Around now, the last piece of wood will be being carved, the last ukulele will be being plucked, and the last drop of real ale will be being drunk…marking the end of another successful WoodFest at Hatfield Forest. This was my first WoodFest experience, and I had a thoroughly enjoyable weekend of it.
WoodFest has been run for a number of years. It started small, as a showcase for showing off local woodcraft talent. Over the years it has morphed, becoming a music festival for local groups and, more recently, a chance to experience the joys of wild camping in the midst of a rare survival of an extant medieval forest. Did I mention, it is also free?
I began early on Saturday morning with a stint of car parking. It turns out that car parking at events like these is of crucial importance. Cars began arriving quite early, and were either siphoned off into the main visitor car park at Elgin Coppice, or parked in the area near the campsite (where I was helping out). Radios helped the team to stay in touch, meaning that any problems (such as over shortages for disabled parking spaces) could be addressed. Standing in a field for four hours may not sound like fun, but actually it turned out to be strangely interesting work!
Having been relieved of duties, I spent the rest of my time enjoying WoodFest with my family. We made camp in the main campsite, and then took advantage of all the delights on offer. My children enjoyed the Children’s Glade, with the chance to make models out of oddly-shaped offcuts of wood. Nearby at the timber tent, serious wood aficionados were placing orders for planks of the finest seasoned wood Hatfield has to offer.
The National Trust Essex team showed off their excellent pop-up activity tents, and the new attraction of the Wendy house. Nearby, in the main stage tent a carousel of excellent musicians entertained the crowds from lunchtime onwards.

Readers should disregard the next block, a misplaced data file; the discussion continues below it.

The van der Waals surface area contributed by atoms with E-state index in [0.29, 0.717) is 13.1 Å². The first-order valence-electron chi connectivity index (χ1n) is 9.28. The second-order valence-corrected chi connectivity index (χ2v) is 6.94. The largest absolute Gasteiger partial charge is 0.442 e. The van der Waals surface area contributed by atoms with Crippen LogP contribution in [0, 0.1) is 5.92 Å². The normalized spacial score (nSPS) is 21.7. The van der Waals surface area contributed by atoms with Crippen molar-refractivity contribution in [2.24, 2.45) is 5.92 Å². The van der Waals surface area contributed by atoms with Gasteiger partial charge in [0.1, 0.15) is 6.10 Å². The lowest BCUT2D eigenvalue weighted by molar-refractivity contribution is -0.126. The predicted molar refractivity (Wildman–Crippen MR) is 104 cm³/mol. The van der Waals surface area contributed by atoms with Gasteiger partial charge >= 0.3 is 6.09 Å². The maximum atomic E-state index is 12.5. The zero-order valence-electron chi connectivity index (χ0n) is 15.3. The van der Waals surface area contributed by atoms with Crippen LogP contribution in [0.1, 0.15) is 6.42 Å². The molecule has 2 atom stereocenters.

There was much else besides – local crafts, vintage clothes, storytelling, percussion, wood turning, natural history… All in the confines of a hugely important wooded landscape – one of the rarest of its kind possibly in the whole of Europe.
I cycled back home afterwards, taking advantage of a new purchase: the Dinky Map of Hatfield Forest (a pocket-sized extract of the OS map, on tough, waterproof paper). Cycling via the Flitch Way, I made it to Bishops Stortford without needing to travel on any public roads. From here, I headed home the back way, through the delightful villages like Manuden and Rickling.
The journey was a slice of England, starting with the disused railway alongside the edge of a medieval forest, crossing over the M11 motorway under shadow of planes taking off from Stansted, and then heading through Hertfordshire suburbia before breaking into late-summer Essex countryside. There was even a cricket match under way at Rickling Green, where I stopped a while to watch ‘someone running up to bowl’. It wasn’t Whitsun, but Larkin might have enjoyed the variety of these sights, all witnessed within an hour or so of each other.
* acknowledgements to D. Jones